A question about negligent action on the case tort claim?

My textbook says: ‘to successfully argue an action for indirect infliction of personal injury based on ‘action on the case’ (as opposed to trespass etc’, one must prove that the act, although indirect, was nevertheless intentional (fault) and resulted in harm.’

Can the act in question be an ommision, rather than a positive act? For e.g. Jim intentionally ommitted to reverse his car off the officer’s foot.

fault: By fault, does this mean intention? An by intetnion, does it need advertence? Is this intentional, for this purpose: a man speeding down a highway because he was intoxicated and ended up injuring a passenger.

harm: who determines what forms of harm are covered by under action on the case?

indirect: How indirect can the act be? Are there limits? Can the answer be found in a certain case? (australian please)

thanks in advance

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    3 Responses to “A question about negligent action on the case tort claim?”

    1. Yellow Alarm Clock Says:

      An omission may constitute negligence (which has basically replaced the ‘action on the case’) but only where there is a duty to act.
      An omission cannot constitute trespass; there needs to be a positive act. However, the example you give actually would be trespass. Failing to remove a car from a police officer’s foot was found in Fagan v Metropolitan Police Commissioner to constitute a continuation of the act of driving onto the foot. So it wasn’t actually an omission. Another way of looking at it (which probably makes more sense) is to say that an omission can constitute trespass, if the defendant has by their own actions created the relevant situation. So if you leave your car on the officer’s foot, that’s battery. If you lock someone up with their consent, but then unreasonably refuse to let them leave when they ask, that’s false imprisonment. You should probably avoid using the term ‘omission’ in this context (as per Fagan) but it’s a pretty arbitrary distinction.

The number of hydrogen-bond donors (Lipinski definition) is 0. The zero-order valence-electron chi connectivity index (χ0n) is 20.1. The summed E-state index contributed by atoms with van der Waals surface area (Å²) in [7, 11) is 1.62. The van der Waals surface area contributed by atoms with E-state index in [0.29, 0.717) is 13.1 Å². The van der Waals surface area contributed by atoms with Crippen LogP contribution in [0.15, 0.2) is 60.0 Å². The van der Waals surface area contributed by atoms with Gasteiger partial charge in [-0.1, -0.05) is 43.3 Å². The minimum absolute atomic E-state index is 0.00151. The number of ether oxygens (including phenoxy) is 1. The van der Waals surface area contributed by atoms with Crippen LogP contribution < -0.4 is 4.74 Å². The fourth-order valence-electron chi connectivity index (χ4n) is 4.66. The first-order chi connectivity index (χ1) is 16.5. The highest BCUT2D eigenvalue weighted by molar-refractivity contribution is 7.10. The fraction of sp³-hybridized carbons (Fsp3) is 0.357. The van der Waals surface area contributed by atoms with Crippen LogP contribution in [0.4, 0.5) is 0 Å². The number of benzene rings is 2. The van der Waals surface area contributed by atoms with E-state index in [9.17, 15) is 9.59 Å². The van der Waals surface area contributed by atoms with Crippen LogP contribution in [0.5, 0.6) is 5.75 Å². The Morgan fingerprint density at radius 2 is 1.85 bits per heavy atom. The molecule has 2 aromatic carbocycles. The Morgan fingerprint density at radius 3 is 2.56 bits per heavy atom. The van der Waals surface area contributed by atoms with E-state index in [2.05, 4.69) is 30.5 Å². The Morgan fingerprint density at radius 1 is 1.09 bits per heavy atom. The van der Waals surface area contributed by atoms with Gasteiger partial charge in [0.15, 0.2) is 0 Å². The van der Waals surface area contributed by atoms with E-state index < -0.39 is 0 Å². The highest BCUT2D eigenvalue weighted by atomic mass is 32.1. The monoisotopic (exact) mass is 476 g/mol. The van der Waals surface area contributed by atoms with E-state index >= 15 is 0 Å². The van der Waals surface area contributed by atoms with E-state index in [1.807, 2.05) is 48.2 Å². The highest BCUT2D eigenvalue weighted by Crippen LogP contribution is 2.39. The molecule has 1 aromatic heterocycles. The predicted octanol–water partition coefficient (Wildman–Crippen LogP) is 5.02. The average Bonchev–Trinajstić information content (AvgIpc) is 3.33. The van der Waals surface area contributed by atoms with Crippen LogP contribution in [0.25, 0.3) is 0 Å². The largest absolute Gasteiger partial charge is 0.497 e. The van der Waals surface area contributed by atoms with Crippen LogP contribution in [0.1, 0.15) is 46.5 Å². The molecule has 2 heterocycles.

‘Fault’, in this context, means intention, recklessness or negligence. The man speeding down the highway is at least negligent.

      There is no simple answer as to what forms of harm are covered. Some of this is covered by legislation. Refer to the Civil Law (Wrongs Act) 2002 (ACT); Civil Liability Act 2002 (NSW); Personal Injuries (Liabilities and Damages) Act 2003 (NT); Civil Liability Act 1936 (SA); Civil Liability Act 2002 (Tas); Wrongs Act 1958 (Vic); and Civil Liability Act 2003 (WA). Otherwise, it’s basically open to the plaintiff to make an argument as to how they have been harmed.

      The test for remoteness of damage is whether damage of that type was reasonably foreseeable. The relevant case is The Wagon Mound (No 1), which is a decision of the Privy Council on appeal from the Supreme Court of New South Wales. You can read it here: http://www.bailii.org/uk/cases/UKPC/1961/1.html

    2. TheOrange Evil Says:

      I’m not Australian, but in the United States, an act of omission can be negligent if there’s a duty to act.

    3. Sheff Says:

      By indirect are you referring to the "relationship of proximity", if so, then that is one of your limits.